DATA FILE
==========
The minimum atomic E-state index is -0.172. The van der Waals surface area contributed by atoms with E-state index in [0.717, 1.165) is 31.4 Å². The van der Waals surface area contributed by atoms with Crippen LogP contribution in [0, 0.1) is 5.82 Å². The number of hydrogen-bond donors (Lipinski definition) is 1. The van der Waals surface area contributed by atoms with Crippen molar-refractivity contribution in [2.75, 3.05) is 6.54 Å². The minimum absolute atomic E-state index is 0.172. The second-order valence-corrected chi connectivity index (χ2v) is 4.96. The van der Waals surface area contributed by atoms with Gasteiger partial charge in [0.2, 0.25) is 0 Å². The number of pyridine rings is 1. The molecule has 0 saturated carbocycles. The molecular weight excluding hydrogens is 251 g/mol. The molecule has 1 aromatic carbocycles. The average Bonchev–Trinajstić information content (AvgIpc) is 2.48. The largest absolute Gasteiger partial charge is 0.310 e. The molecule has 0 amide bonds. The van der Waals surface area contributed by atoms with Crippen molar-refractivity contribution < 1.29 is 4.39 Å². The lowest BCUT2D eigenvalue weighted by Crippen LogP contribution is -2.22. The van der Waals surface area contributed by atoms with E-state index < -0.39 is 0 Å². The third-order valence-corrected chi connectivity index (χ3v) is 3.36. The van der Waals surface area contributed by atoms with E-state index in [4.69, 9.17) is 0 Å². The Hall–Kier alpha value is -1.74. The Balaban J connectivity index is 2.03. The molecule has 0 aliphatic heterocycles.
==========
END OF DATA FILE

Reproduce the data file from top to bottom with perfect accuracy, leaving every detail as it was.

The minimum atomic E-state index is -0.172. The van der Waals surface area contributed by atoms with E-state index in [0.717, 1.165) is 31.4 Å². The van der Waals surface area contributed by atoms with Crippen LogP contribution in [0, 0.1) is 5.82 Å². The number of hydrogen-bond donors (Lipinski definition) is 1. The van der Waals surface area contributed by atoms with Crippen molar-refractivity contribution in [2.75, 3.05) is 6.54 Å². The minimum absolute atomic E-state index is 0.172. The second-order valence-corrected chi connectivity index (χ2v) is 4.96. The van der Waals surface area contributed by atoms with Gasteiger partial charge in [0.2, 0.25) is 0 Å². The number of pyridine rings is 1. The molecule has 0 saturated carbocycles. The molecular weight excluding hydrogens is 251 g/mol. The molecule has 1 aromatic carbocycles. The average Bonchev–Trinajstić information content (AvgIpc) is 2.48. The largest absolute Gasteiger partial charge is 0.310 e. The molecule has 0 amide bonds. The van der Waals surface area contributed by atoms with Crippen molar-refractivity contribution < 1.29 is 4.39 Å². The lowest BCUT2D eigenvalue weighted by Crippen LogP contribution is -2.22. The van der Waals surface area contributed by atoms with E-state index < -0.39 is 0 Å². The third-order valence-corrected chi connectivity index (χ3v) is 3.36. The van der Waals surface area contributed by atoms with E-state index in [4.69, 9.17) is 0 Å². The Hall–Kier alpha value is -1.74. The Balaban J connectivity index is 2.03. The molecule has 0 aliphatic heterocycles.